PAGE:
It is contemplated that targeting peptides, fusion proteins and receptors may be encoded by any nucleic acid sequence that encodes the appropriate amino acid sequence. The design and production of nucleic acids encoding a desired amino acid sequence is well known to those of skill in the art, using standardized codon tables (see Table 2 below). In preferred embodiments, the codons selected for encoding each amino acid may be modified to optimize expression of the nucleic acid in the host cell of interest. Codon preferences for various species of host cell are well known in the art.
 In addition to nucleic acids encoding the desired targeting peptide, fusion protein or receptor amino acid sequence, the present invention encompasses complementary nucleic acids that hybridize under high stringency conditions with such coding nucleic acid sequences. High stringency conditions for nucleic acid hybridization are well known in the art. For example, conditions may comprise low salt and/or high temperature conditions, such as provided by about 0.02 M to about 0.15 M NaCl at temperatures of about 50° C. to about 70° C. It is understood that the temperature and ionic strength of a desired stringency are determined in part by the length of the particular nucleic acid(s), the length and nucleotide content of the target sequence(s), the charge composition of the nucleic acid(s), and to the presence or concentration of formamide, tetramethylammonium chloride or other solvent(s) in a hybridization mixture.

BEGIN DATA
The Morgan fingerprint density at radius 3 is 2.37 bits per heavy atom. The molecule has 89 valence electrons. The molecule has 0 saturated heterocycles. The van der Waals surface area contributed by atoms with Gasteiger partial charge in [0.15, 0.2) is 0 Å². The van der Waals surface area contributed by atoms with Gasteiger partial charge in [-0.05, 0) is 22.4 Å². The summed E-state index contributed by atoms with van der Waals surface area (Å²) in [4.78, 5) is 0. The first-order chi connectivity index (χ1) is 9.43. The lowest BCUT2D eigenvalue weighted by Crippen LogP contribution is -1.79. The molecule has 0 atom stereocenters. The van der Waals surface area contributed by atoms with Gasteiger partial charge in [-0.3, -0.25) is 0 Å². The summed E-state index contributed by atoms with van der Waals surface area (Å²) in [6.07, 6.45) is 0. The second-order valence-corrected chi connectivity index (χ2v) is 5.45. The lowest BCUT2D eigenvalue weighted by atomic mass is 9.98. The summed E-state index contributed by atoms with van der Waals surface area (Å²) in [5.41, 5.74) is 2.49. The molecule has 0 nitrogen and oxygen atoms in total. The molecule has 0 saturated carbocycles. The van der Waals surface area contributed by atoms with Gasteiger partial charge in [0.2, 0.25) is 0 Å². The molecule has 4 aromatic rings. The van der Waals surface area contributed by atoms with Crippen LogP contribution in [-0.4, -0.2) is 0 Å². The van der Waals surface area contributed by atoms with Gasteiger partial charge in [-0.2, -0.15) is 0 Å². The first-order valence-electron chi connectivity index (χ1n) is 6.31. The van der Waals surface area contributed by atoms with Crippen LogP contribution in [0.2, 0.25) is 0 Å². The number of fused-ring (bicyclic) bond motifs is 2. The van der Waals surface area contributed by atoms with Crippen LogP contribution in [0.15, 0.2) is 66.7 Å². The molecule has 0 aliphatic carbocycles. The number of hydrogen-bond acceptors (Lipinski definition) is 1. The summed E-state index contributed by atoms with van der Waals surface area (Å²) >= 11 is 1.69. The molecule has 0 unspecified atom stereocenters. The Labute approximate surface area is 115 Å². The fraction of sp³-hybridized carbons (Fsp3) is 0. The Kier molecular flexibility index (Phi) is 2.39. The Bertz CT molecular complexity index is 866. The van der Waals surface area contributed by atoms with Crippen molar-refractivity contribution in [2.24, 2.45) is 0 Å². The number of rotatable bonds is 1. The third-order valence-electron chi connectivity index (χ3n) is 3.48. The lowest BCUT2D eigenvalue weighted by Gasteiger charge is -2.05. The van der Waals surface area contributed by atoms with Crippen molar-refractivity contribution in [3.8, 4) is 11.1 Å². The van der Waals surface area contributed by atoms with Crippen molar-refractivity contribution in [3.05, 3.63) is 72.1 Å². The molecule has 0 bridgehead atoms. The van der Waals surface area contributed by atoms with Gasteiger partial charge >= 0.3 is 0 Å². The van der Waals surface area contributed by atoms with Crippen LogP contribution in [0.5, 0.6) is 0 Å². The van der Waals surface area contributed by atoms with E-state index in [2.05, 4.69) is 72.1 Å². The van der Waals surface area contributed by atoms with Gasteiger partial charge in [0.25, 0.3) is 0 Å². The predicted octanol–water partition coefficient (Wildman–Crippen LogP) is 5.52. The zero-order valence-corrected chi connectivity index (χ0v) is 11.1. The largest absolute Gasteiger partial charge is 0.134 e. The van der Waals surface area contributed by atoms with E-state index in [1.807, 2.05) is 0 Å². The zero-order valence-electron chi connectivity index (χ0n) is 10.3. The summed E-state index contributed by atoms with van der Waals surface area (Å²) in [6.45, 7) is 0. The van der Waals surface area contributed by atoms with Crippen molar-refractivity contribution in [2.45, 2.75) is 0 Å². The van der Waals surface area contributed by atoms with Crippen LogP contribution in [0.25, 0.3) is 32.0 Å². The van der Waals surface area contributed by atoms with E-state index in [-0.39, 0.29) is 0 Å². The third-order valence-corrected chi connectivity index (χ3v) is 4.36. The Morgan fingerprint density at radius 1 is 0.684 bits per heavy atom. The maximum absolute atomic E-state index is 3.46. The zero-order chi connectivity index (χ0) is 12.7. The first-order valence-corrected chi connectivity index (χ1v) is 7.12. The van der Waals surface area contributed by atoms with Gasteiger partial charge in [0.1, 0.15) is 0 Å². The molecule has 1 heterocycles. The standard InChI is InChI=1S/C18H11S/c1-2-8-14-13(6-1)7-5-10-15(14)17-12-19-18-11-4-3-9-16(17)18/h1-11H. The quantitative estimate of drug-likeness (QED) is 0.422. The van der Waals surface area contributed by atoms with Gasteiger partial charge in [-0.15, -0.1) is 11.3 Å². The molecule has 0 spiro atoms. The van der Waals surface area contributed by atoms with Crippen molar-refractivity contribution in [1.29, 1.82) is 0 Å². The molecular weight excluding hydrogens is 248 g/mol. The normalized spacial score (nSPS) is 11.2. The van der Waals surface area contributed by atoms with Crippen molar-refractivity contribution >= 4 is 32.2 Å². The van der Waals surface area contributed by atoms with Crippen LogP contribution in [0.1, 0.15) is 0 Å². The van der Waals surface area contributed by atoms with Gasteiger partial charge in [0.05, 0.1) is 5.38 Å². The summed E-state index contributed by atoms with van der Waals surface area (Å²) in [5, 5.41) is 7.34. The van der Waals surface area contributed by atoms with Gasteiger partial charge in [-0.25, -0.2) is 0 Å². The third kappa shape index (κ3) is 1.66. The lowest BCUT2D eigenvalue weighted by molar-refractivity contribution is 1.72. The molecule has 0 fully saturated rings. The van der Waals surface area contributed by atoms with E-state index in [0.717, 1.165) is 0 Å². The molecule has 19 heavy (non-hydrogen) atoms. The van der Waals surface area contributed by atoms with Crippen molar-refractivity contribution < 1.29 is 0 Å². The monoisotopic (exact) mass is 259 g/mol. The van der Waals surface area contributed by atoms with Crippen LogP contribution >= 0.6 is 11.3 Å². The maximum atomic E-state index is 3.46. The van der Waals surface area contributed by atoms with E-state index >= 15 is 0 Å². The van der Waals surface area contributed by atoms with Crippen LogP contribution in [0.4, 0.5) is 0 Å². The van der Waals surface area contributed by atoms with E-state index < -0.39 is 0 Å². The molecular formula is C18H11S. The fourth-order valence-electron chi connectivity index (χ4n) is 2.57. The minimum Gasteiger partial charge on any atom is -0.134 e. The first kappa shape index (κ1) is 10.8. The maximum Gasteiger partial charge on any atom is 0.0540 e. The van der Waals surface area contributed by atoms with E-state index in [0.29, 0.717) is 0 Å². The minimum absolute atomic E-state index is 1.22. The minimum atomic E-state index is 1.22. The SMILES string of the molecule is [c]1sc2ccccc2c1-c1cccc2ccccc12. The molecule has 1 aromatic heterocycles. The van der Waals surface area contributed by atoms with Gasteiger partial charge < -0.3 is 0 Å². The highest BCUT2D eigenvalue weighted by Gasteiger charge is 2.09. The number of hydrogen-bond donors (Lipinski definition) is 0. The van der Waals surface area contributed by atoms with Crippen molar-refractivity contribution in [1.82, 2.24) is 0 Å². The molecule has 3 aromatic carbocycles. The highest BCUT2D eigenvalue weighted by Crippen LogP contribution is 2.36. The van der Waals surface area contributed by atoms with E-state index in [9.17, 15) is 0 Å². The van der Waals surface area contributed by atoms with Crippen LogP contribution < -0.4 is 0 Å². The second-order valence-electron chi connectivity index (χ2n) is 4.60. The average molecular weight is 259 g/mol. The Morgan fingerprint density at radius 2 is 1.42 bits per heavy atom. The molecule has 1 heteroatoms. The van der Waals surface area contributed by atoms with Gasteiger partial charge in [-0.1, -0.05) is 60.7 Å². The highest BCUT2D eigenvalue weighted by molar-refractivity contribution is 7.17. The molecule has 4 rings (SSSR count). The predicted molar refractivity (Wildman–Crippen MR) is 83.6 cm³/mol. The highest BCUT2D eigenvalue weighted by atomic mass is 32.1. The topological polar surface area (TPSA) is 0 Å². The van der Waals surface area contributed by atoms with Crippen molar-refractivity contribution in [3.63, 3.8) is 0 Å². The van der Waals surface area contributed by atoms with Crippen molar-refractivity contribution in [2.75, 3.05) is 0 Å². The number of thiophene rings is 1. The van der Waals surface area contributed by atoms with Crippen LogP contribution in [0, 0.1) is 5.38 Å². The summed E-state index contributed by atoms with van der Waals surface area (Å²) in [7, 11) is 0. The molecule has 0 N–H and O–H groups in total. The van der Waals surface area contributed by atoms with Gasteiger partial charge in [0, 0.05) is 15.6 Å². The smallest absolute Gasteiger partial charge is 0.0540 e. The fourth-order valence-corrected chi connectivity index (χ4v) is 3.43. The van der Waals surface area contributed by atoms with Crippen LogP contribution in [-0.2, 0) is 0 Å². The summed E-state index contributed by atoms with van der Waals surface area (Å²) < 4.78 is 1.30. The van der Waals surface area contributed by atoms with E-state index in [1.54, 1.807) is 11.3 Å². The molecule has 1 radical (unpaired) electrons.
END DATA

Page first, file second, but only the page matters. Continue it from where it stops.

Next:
Vectors for Cloning, Gene Transfer and Expression
 In certain embodiments expression vectors are employed to express the targeting peptide or fusion protein, which can then be purified and used. In other embodiments, the expression vectors are used in gene therapy. Expression requires that appropriate signals be provided in the vectors, and which include various regulatory elements, such as enhancers/promoters from both viral and mammalian sources that drive expression of the genes of interest in host cells. Elements designed to optimize messenger RNA stability and translatability in host cells also are known.
 Regulatory Elements
 The terms “expression construct” or “expression vector” are meant to include any type of genetic construct containing a nucleic acid coding for a gene product in which part or all of the nucleic acid coding sequence is capable of being transcribed. In preferred embodiments, the nucleic acid encoding a gene product is under transcriptional control of a promoter. A “promoter” refers to a DNA sequence recognized by the synthetic machinery of the cell, or introduced synthetic machinery, required to initiate the specific transcription of a gene. The phrase “under transcriptional control” means that the promoter is in the correct location and orientation in relation to the nucleic acid to control RNA polymerase initiation and expression of the gene.
 The particular promoter employed to control the expression of a nucleic acid sequence of interest is not believed to be important, so long as it is capable of directing the expression of the nucleic acid in the targeted cell. Thus, where a human cell is targeted, it is preferable to position the nucleic acid coding region adjacent and under the control of a promoter that is capable of being expressed in a human cell. Generally speaking, such a promoter might include either a human or viral promoter.